Breaking Ground for the Future

Groundbreaking for the House of the Temple, May 31, 1911

May-June 2011

Jeri E. Walker, Office of Development

This is a significant year for Scottish Rite Masons and the Supreme Council; 2011 is the 100th anniversary of the official groundbreaking ceremony for the building of the new House of the Temple on Sixteenth Street in Washington, D.C. On May 31, 1911, Grand Commander James D. Richardson turned “the first spade of earth in the building of the new Temple” (1911 Transactions, p. 124). The day was chosen in honor of the 110th anniversary of the founding of the Supreme Council in Charleston, South Carolina. The ceremony marked the beginning of the work that would take four years to complete. On October 18, 1915, the magnificent House of the Temple was officially opened to great fanfare.

After all these many years, major renovations necessary to preserve this treasured building and fund raising efforts to finance this huge endeavor have begun in earnest. The task of raising $97 million dollars over the next five years seems quite daunting, but if you break it down a little, it’s not as difficult as it sounds. Think about this: if every Scottish Rite member gave $500 cash to the Rebuilding the Temple Campaign, we actually would exceed our goal! Five hundred dollars could be given in one lump sum or paid over several years, say $100 a year for five years—that’s less than the cost of one gallon of gasoline per week! Obviously, giving $500 is not easy for everyone. Many people can only afford to give a few dollars. But, all donations, large and small, are important to us. For example, a Mason recently sent a gift of two dollars to the Campaign because it was all he could afford. We deeply appreciate such a kind effort; he could have given that money to many other worthwhile causes, but he chose the House of the Temple. And his gift is as appreciated as much as the person who was able to donate $1,000.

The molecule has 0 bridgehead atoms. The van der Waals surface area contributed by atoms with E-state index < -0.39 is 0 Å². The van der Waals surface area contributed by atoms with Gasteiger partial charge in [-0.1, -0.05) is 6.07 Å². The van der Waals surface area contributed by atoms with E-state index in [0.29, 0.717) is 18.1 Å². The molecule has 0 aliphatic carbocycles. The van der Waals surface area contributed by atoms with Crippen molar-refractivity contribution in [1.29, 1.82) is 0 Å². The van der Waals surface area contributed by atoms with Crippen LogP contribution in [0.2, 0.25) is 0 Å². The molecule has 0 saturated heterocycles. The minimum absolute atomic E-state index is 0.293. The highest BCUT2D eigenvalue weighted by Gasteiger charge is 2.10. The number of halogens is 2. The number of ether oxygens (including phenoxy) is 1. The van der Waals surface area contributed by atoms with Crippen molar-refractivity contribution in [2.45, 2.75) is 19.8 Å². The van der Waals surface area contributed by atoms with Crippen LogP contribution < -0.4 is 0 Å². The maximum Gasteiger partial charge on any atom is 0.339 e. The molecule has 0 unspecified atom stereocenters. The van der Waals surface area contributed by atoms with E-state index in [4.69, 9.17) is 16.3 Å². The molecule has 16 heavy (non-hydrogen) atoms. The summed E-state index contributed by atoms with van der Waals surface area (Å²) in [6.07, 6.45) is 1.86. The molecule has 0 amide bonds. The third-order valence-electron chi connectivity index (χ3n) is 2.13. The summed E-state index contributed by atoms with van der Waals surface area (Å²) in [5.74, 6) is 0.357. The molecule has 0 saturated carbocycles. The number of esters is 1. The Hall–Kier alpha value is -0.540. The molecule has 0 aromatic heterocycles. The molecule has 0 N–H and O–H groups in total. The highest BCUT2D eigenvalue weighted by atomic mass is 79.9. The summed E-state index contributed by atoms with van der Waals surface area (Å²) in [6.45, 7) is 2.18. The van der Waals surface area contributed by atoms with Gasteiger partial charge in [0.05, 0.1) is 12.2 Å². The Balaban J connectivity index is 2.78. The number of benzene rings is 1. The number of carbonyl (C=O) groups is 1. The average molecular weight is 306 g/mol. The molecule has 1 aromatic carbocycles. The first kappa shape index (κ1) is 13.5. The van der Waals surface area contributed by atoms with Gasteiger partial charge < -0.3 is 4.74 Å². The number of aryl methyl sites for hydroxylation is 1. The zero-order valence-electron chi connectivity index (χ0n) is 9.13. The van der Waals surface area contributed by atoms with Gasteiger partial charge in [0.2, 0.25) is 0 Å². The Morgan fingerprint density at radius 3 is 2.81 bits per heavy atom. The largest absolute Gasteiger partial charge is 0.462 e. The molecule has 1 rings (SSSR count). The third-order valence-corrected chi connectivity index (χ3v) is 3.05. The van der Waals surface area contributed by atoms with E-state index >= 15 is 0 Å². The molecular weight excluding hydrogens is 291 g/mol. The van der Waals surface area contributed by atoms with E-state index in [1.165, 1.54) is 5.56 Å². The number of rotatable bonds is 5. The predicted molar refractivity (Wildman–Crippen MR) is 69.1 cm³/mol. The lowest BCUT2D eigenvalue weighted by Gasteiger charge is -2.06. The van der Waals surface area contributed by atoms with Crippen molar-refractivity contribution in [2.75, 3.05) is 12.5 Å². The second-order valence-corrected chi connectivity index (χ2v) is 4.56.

Gifts to the Rebuilding the Temple Campaign can be made in many ways. You can make a gift in cash or through a planned gift, such as a bequest in your will, an annuity, a trust, a life insurance policy, or a pledge. Planned giving allows you to manage your estate more efficiently while offering you the opportunity to provide for a beneficiary and give to a charitable cause. One popular way to give is through a pledge. Through the Scottish Rite Pledge Program, an individual may pledge to donate to the Rebuilding the Temple Campaign a certain sum per year for a period of time or may make a pledge that will be satisfied through a specific bequest in the donor’s will or living trust.
Since we are conducting renovations currently and must pay the bills, cash gifts are vital. There are many projects that must be addressed immediately and that cannot be delayed. For instance, the elevators in the building are in need of major work. Because of their ages, some mechanical parts actually need to be custom fabricated. This is an area that cannot be put on the back burner while we raise money; it must be addressed now.